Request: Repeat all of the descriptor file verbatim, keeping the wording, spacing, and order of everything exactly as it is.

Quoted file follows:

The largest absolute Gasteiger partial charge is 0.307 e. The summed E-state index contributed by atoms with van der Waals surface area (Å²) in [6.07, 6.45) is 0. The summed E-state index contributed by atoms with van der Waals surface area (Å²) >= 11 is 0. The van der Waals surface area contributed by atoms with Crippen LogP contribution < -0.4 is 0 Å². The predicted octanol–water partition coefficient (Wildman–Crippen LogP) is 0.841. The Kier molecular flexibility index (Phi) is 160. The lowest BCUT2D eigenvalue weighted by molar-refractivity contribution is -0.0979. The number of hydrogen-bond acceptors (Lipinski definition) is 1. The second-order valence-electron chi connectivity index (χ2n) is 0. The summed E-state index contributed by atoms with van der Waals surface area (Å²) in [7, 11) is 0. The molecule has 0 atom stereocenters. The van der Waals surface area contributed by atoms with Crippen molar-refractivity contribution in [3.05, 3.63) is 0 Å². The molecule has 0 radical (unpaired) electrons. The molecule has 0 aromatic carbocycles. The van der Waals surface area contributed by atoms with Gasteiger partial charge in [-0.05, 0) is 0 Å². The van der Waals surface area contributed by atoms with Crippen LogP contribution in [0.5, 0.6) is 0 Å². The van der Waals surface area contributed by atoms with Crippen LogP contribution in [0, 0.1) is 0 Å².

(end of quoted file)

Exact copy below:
The largest absolute Gasteiger partial charge is 0.307 e. The summed E-state index contributed by atoms with van der Waals surface area (Å²) in [6.07, 6.45) is 0. The summed E-state index contributed by atoms with van der Waals surface area (Å²) >= 11 is 0. The van der Waals surface area contributed by atoms with Crippen LogP contribution < -0.4 is 0 Å². The predicted octanol–water partition coefficient (Wildman–Crippen LogP) is 0.841. The Kier molecular flexibility index (Phi) is 160. The lowest BCUT2D eigenvalue weighted by molar-refractivity contribution is -0.0979. The number of hydrogen-bond acceptors (Lipinski definition) is 1. The second-order valence-electron chi connectivity index (χ2n) is 0. The summed E-state index contributed by atoms with van der Waals surface area (Å²) in [7, 11) is 0. The molecule has 0 atom stereocenters. The van der Waals surface area contributed by atoms with Crippen molar-refractivity contribution in [3.05, 3.63) is 0 Å². The molecule has 0 radical (unpaired) electrons. The molecule has 0 aromatic carbocycles. The van der Waals surface area contributed by atoms with Gasteiger partial charge in [-0.05, 0) is 0 Å². The van der Waals surface area contributed by atoms with Crippen LogP contribution in [0.5, 0.6) is 0 Å². The van der Waals surface area contributed by atoms with Crippen LogP contribution in [0, 0.1) is 0 Å².